In accordance with LCME standard MS-27-A, “the health professionals at a medical education program who provide psychiatric/psychological counseling or other sensitive health services to a medical student must have no involvement in the academic assessment or promotion of the medical student receiving those services” . Faculty members or residents involved in her care must not later be in a position to evaluate her. The Department of Psychiatry at UNC has a policy that states that residents cannot grade or evaluate students who have been their patients. In the event that the student must complete her psychiatry clerkship at her home institution, the student affairs dean would work to make sure the Department of Psychiatry policy was followed.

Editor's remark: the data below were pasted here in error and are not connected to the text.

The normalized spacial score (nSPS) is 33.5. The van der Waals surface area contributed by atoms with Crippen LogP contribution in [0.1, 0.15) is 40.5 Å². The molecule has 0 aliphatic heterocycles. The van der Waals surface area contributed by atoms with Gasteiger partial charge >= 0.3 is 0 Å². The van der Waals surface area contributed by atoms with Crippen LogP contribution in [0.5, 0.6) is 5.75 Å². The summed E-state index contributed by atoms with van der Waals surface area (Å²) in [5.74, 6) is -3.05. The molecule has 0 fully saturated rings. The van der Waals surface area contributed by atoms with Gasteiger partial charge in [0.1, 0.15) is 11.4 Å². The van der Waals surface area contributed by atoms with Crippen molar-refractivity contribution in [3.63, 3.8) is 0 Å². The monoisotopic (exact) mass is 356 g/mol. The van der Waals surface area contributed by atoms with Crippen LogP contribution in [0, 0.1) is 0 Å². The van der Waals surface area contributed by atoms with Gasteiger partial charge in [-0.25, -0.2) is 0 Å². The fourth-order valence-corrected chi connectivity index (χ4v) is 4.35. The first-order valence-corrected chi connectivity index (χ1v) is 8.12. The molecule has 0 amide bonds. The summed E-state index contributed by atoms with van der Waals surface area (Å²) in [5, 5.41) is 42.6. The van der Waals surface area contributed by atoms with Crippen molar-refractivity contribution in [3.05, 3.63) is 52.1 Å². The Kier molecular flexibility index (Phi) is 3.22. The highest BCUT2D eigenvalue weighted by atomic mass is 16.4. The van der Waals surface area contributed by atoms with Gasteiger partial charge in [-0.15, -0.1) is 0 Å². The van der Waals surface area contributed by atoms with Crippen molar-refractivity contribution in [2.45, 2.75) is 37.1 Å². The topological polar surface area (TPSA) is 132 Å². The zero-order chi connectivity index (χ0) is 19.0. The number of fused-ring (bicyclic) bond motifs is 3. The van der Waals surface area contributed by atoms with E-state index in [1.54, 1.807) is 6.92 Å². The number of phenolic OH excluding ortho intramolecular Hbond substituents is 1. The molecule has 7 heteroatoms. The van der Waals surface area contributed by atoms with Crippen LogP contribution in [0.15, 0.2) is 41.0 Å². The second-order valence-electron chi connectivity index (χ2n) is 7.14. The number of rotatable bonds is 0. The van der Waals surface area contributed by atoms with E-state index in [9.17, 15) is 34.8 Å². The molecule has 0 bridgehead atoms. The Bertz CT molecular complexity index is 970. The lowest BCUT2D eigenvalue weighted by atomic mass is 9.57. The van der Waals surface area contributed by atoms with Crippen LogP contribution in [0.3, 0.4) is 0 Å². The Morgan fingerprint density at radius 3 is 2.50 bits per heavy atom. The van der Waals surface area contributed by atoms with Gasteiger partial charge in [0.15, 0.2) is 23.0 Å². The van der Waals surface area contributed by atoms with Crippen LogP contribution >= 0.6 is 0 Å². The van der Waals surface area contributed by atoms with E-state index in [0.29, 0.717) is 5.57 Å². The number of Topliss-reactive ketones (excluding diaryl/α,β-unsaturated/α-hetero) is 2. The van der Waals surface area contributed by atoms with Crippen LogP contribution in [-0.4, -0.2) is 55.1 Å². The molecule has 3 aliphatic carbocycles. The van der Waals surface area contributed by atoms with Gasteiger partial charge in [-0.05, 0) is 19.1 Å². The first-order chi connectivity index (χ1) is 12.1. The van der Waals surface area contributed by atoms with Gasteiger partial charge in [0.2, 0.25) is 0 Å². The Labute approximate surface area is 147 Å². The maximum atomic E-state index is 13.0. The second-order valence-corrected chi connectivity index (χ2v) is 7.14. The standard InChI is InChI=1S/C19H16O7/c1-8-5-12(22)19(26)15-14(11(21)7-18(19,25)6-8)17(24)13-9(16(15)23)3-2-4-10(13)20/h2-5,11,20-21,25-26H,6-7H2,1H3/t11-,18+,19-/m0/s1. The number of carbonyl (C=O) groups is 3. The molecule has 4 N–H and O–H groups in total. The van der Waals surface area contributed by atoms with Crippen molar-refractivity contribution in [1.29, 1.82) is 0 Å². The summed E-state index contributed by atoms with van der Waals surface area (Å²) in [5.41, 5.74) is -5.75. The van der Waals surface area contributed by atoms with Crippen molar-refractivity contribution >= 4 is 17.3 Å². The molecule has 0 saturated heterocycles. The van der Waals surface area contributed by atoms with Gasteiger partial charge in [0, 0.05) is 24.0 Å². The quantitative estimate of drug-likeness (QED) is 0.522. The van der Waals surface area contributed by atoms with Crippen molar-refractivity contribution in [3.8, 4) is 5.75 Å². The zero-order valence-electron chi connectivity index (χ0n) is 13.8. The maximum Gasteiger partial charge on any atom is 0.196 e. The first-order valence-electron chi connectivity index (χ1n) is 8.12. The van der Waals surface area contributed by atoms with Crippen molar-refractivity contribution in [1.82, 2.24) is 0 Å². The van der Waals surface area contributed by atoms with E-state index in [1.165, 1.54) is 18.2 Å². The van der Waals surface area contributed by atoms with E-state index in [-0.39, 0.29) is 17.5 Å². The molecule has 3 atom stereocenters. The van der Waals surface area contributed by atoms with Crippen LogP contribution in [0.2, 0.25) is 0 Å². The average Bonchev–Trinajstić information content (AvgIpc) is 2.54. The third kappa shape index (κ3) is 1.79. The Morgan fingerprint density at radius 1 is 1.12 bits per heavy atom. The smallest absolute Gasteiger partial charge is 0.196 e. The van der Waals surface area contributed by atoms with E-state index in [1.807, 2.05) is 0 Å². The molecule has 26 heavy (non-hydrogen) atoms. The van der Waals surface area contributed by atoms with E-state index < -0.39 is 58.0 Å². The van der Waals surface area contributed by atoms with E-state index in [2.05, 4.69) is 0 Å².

Residency applications. Another important consideration in this case is how Kathryn’s illness and treatment should be handled in her medical student performance evaluation (MSPE or dean’s letter), which depends on whether or not her mental health had an impact on her performance. If there was no impact on her performance, the MSPE would say that she chose to take a personal leave of absence. Depending on the student’s specialty choice, she might be advised to address the leave of absence in her personal statement, perhaps pointing out that coping with her illness has given her additional insight into the experience of being a patient and should make her a better physician. She could also reassure residency program directors that the insight she gained from her treatment improved her ability to self-monitor her condition so that it will not compromise her ability to fulfill her responsibilities as an intern and resident. Our students have had good results in the National Residency Matching Program by being candid in their personal statements about the challenges they have faced as medical students.